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How new tech will slow down spoofed calls in Canada

The Canadian Radio-television and Telecommunications Commission says it now has tools to help Canadians determine which phone calls are legitimate and which are fraudulent.
A new tool called Stir/Shaken will allow Canadians to determine which calls can be trusted.

You've likely been on the receiving end of a spoofed call.

It appears to be a local number calling, with varying messages: you’ve won a trip, a warrant has been issued for your arrest, your computer isn’t working.

And they’re irritating, part of an array of scam calls that have been targeting Canadians for years now.

Now, the Canadian Radio-television and Telecommunications Commission (CRTC) says it has tools for Canadians to determine what calls can be trusted and which from spoofed numbers can be ignored.

“Caller ID spoofing is frequently used in nuisance and fraudulent calls to mask the identity of the caller,” the CRTC said.

The CRTC has introduced new technology aimed at combating those calls.

It’s called Stir/Shaken and will allow telecommunications service providers to certify whether a caller’s identity can be trusted by verifying the caller ID information for Internet Protocol (IP)-based voice calls.

“This new caller ID technology will empower Canadians to determine which calls are legitimate and worth answering, and which need to be treated with caution,” CRTC chair Ian Scott said. “As more providers upgrade their networks, Stir/Shaken will undoubtedly reduce spoofing and help Canadians regain peace of mind when answering phone calls.”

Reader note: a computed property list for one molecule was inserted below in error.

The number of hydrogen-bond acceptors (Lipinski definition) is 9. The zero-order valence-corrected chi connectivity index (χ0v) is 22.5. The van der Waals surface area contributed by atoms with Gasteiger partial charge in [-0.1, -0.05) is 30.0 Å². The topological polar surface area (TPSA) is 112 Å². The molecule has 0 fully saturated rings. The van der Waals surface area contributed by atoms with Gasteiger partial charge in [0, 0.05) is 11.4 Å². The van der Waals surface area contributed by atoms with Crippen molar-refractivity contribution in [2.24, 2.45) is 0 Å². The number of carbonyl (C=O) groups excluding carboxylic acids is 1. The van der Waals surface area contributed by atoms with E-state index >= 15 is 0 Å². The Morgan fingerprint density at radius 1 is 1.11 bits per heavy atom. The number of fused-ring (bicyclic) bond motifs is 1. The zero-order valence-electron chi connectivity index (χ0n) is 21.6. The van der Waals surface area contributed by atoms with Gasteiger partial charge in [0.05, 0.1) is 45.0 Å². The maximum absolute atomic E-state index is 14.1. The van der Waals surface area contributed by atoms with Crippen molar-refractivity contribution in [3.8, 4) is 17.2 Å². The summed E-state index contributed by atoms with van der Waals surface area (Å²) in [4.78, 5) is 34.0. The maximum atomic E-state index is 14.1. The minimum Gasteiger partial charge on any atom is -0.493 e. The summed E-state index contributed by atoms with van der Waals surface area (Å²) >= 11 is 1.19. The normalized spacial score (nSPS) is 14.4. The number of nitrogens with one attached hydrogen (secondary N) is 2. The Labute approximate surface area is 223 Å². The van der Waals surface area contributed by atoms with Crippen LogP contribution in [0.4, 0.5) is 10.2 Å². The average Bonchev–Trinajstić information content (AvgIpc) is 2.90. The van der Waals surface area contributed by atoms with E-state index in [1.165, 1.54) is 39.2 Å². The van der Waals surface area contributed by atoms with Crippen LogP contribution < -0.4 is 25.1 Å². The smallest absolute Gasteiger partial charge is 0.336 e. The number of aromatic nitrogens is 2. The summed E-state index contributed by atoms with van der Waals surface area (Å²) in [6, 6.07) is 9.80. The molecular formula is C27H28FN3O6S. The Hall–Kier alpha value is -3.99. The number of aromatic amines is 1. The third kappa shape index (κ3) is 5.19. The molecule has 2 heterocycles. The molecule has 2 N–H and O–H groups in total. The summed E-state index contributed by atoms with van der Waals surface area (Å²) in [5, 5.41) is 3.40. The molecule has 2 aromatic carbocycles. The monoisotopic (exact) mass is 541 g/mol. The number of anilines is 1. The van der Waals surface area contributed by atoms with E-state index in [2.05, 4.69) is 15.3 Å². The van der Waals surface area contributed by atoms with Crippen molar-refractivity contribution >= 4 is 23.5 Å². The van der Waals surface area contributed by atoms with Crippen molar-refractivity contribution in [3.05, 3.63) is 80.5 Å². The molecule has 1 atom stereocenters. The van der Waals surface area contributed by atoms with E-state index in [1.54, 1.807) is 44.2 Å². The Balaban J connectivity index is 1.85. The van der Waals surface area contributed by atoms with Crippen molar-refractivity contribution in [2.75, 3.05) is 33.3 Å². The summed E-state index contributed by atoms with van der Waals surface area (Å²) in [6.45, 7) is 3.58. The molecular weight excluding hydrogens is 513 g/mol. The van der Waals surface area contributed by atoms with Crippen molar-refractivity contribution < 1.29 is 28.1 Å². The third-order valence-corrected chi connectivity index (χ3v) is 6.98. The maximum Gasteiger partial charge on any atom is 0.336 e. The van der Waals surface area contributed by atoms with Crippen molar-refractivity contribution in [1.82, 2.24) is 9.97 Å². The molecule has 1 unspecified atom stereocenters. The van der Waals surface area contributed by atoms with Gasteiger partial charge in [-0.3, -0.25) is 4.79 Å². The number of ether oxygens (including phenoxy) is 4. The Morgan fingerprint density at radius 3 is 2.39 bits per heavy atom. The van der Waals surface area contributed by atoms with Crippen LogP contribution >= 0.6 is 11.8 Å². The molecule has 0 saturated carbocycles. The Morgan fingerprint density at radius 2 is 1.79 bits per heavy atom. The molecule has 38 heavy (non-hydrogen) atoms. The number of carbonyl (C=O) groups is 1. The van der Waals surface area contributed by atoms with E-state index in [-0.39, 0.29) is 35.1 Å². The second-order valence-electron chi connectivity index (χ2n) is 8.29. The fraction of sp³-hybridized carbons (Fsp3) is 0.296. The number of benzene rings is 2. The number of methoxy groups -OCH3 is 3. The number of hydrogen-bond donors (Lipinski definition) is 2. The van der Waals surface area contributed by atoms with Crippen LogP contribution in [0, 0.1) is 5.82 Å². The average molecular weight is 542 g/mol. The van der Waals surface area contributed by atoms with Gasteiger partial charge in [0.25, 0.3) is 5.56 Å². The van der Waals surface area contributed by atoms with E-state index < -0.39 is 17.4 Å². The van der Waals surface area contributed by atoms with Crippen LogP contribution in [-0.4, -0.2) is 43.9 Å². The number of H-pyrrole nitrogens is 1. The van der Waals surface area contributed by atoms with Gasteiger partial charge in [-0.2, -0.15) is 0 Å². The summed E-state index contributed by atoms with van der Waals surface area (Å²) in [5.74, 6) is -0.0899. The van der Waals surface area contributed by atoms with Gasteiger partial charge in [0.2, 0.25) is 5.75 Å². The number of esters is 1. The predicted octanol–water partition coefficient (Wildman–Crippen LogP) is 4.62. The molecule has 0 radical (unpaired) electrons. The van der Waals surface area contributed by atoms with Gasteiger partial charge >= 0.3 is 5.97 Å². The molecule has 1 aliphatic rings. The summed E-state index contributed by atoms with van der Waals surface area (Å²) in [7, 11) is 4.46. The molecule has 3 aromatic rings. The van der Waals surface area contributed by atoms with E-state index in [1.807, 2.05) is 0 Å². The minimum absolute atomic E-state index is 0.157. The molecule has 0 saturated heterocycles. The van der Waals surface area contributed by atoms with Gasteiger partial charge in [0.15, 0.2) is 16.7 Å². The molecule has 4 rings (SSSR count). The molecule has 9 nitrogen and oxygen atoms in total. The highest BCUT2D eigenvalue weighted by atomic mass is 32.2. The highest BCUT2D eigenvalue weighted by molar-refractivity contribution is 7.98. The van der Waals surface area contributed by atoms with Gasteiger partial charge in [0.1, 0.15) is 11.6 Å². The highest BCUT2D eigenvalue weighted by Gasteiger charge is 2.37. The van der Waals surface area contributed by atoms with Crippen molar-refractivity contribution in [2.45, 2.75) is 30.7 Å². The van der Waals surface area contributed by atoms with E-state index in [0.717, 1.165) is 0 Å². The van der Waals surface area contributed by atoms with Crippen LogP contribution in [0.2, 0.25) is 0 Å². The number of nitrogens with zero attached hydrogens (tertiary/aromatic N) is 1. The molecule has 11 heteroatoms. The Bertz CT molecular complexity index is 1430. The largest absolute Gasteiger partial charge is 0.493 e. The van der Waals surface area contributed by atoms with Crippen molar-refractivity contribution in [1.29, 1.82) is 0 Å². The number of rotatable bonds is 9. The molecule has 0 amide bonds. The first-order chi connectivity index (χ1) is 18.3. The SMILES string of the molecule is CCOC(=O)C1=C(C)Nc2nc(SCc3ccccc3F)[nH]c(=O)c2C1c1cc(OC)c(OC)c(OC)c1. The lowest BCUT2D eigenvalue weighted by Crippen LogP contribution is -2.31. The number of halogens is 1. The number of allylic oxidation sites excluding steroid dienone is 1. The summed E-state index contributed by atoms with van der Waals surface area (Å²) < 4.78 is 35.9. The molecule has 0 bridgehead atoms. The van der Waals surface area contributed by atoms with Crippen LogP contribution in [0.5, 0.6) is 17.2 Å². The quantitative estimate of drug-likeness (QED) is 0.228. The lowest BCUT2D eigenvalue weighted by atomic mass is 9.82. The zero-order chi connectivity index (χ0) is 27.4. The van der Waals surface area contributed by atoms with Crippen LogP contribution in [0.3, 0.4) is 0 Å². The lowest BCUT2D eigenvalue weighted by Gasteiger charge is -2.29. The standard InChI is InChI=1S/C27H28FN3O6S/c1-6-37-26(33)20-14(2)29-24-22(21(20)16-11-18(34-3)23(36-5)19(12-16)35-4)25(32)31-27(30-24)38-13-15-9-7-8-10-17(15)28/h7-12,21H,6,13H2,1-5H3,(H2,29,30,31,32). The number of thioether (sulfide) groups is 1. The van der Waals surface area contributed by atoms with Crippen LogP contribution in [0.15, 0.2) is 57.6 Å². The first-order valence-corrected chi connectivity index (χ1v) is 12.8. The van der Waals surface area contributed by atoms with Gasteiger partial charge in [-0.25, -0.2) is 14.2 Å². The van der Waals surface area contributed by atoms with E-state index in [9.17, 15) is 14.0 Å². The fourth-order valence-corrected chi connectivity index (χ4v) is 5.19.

The CRTC said as service providers continue to upgrade IP networks and offer compatible phones to their customers, more and more Canadians will be able to see the effects of Stir/Shaken.

The CRTC said it’s also working with the industry to develop a process to trace nuisance calls back to their points of origin.

The CRTC stressed not all calls will be verifiable due to device and network compatibility requirements, including calls that are not entirely performed over an IP-voice network.

The commission is reminding Canadians to never provide personal information such as banking information or social insurance numbers over the phone without first verifying whether the request is legitimate.

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